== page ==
The case describes hemophagocytic lymphohistiocytosis (HLH), which occurred in a young boy in Italy with spinal muscular atrophy, who was treated with onasemnogene abeparvovec.
Researchers in Italy published what they said is the first case of a rare and life-threatening syndrome characterized by excessive immune activation following gene replacement therapy for spinal muscular atrophy (SMA).
The report describes the development of hemophagocytic lymphohistiocytosis (HLH) shortly after initiation of onasemnogene abeparvovec (sold as Zolgensma), the first gene therapy approved for treating pediatric patients with biallelic mutations in the SMN1 gene.
“To the best of our knowledge, no cases of HLH secondary to the administration of OA have been described in literature so far,” explained the researchers. “HLH is a rare immunological syndrome characterized by the uncontrolled, self-perpetuating activation of cytotoxic lymphocytes and macrophages, resulting in an hyperproduction of pro-inflammatory cytokines, such as interferon- gamma (IFNγ), interleukin (IL)-1b, and IL-18, eventually leading to tissue injury and multiorgan dysfunction.”
The safety profile of onasemnogene abeparvovec has been characterized in clinical trials, with the most frequently reported adverse effects generally being mild to moderate. Adverse effects have included vomiting, fever, hypertransaminasemia, transient thrombocytopenia and elevated troponin I. Recently published reports have cited 2 similar cases of subacute liver failure and a case of thrombotic microangiopathy after treatment.
However, last week STAT reported that 2 patients died from actute liver failure about 5 to 6 weeks after administration of the 1-time therapy and after a corticosteroid taper.
In this case, the researchers reviewed their patient, a 3-year-old boy with SMA 1. Diagnosed at 3 months, the boy was treated with nusinersen from diagnosis until age 3 years when he received onasemnogene abeparvovec. Symptoms began 36 hours after infusion.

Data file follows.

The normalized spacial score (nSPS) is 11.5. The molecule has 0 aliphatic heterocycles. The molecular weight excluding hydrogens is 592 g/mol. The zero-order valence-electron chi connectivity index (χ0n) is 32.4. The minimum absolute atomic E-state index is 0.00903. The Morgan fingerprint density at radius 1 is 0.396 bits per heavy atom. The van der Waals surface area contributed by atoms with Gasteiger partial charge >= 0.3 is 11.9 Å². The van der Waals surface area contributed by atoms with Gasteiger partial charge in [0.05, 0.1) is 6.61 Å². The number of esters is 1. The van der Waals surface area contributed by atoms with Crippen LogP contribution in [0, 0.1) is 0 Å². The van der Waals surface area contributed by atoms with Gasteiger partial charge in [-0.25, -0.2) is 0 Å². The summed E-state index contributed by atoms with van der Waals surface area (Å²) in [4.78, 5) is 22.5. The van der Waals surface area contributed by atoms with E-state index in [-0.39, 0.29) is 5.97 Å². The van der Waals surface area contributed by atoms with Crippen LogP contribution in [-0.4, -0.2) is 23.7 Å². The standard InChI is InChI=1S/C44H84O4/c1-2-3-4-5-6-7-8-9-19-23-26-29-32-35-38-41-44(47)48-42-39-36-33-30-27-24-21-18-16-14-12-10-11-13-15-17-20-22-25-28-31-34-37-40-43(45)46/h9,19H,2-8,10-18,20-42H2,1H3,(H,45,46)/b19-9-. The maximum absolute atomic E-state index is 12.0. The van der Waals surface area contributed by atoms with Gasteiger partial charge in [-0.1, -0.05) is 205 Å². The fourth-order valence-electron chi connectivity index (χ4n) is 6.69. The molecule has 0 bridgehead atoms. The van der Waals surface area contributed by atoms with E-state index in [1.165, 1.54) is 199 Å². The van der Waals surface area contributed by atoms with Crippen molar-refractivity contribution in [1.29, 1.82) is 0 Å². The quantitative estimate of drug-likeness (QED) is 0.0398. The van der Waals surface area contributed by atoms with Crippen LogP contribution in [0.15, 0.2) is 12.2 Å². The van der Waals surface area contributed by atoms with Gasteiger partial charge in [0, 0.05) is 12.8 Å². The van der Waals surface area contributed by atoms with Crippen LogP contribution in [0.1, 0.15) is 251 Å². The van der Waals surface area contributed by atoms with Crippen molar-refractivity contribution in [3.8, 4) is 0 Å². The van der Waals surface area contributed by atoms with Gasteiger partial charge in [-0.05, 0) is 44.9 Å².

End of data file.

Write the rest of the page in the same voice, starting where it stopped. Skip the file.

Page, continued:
Symptoms included a fever and the presentation of erythematous, confluent, and itchy lesions that spread to his upper limbs, trunk and face, and hepatosplenomegaly.
Due to the child’s symptoms and lab work, the researchers were able to conclude that an HLH diagnosis was probable without a need for a bone marrow aspirate. Based on H-score for reactive hemophagocytic syndrome, the researchers calculated that the probability of HLH was over 99%.
“Our patient had no family history of HLH, and laboratory tests performed before treatment with OA were negative and/or normal, including evaluation of anti-AAV9 antibodies. Thus, we could rule out any viral or bacterial infections or other underlying organ disorders,” wrote the researchers.
“Despite prophylactic steroid therapy, 2 days after the infusion of OA the patient developed symptoms and laboratory abnormalities which were compatible with HLH and that promptly resolved after administration of boluses of methylprednisolone. Based on this evidence, we can speculate that the adeno-associated viral vector of the drug was the trigger for the activation of hyperinflammatory response.”
The researchers noted that prior to treatment, the patient’s lab tests for transaminases, inflammation parameters, coagulation profile and anti-AAV9 antibody titer were all negative and/or normal. Following the development of symptoms after onasemnogene abeparvovec, new lab work showed anemia, leukopenia, thrombocytopenia; an increase in CRP, LDH, and D-Dimer; hyperferritinemia, hypertriglyceridemia, hypofibrinogenemia, and mild hypertransaminasemia.
Methylprednisolone was administered at a dose of 30 mg/kg/day for 3 days before progressively tapering in the days following. Following methylprednisolone administration, the child improved, with his fever and skin lesions resolving and his blood tests normalizing.
The authors called for targeted monitoring of inflammatory markers after administering the gene therapy.
Galletta F, Cucinotta U, Marseglia L, et al. Hemophagocytic lymphohistiocytosis following gene replacement therapy in a child with type 1 spinal muscular atrophy. J Clin Pharm Ther. Published online August 4, 2022. doi: 10.1111/jcpt.13733